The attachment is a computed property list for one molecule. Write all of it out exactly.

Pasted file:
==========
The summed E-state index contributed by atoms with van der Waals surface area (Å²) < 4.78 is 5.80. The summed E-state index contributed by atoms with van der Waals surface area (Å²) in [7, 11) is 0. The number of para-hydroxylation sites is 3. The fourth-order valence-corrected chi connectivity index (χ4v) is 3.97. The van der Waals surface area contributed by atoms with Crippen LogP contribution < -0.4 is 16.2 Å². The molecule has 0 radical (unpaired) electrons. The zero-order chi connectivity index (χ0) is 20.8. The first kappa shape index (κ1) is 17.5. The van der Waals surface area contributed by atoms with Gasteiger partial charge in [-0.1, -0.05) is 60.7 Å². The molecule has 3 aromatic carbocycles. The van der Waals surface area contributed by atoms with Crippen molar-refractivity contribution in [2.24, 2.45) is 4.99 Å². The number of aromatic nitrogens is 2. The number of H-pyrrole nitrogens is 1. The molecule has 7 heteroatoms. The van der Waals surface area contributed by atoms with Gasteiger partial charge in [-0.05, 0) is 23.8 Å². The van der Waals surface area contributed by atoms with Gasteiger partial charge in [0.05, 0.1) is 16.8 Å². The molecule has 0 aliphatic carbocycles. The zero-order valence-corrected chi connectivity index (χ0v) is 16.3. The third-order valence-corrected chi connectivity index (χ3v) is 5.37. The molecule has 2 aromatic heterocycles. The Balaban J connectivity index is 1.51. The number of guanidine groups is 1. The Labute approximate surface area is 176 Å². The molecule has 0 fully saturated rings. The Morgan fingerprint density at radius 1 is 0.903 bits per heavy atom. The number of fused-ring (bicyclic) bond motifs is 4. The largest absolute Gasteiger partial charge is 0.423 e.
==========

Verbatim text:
The summed E-state index contributed by atoms with van der Waals surface area (Å²) < 4.78 is 5.80. The summed E-state index contributed by atoms with van der Waals surface area (Å²) in [7, 11) is 0. The number of para-hydroxylation sites is 3. The fourth-order valence-corrected chi connectivity index (χ4v) is 3.97. The van der Waals surface area contributed by atoms with Crippen LogP contribution < -0.4 is 16.2 Å². The molecule has 0 radical (unpaired) electrons. The zero-order chi connectivity index (χ0) is 20.8. The first kappa shape index (κ1) is 17.5. The van der Waals surface area contributed by atoms with Gasteiger partial charge in [-0.1, -0.05) is 60.7 Å². The molecule has 3 aromatic carbocycles. The van der Waals surface area contributed by atoms with Crippen molar-refractivity contribution in [2.24, 2.45) is 4.99 Å². The number of aromatic nitrogens is 2. The number of H-pyrrole nitrogens is 1. The molecule has 7 heteroatoms. The van der Waals surface area contributed by atoms with Gasteiger partial charge in [-0.05, 0) is 23.8 Å². The van der Waals surface area contributed by atoms with Gasteiger partial charge in [0.05, 0.1) is 16.8 Å². The molecule has 0 aliphatic carbocycles. The zero-order valence-corrected chi connectivity index (χ0v) is 16.3. The third-order valence-corrected chi connectivity index (χ3v) is 5.37. The molecule has 2 aromatic heterocycles. The Balaban J connectivity index is 1.51. The number of guanidine groups is 1. The Labute approximate surface area is 176 Å². The molecule has 0 fully saturated rings. The Morgan fingerprint density at radius 1 is 0.903 bits per heavy atom. The number of fused-ring (bicyclic) bond motifs is 4. The largest absolute Gasteiger partial charge is 0.423 e.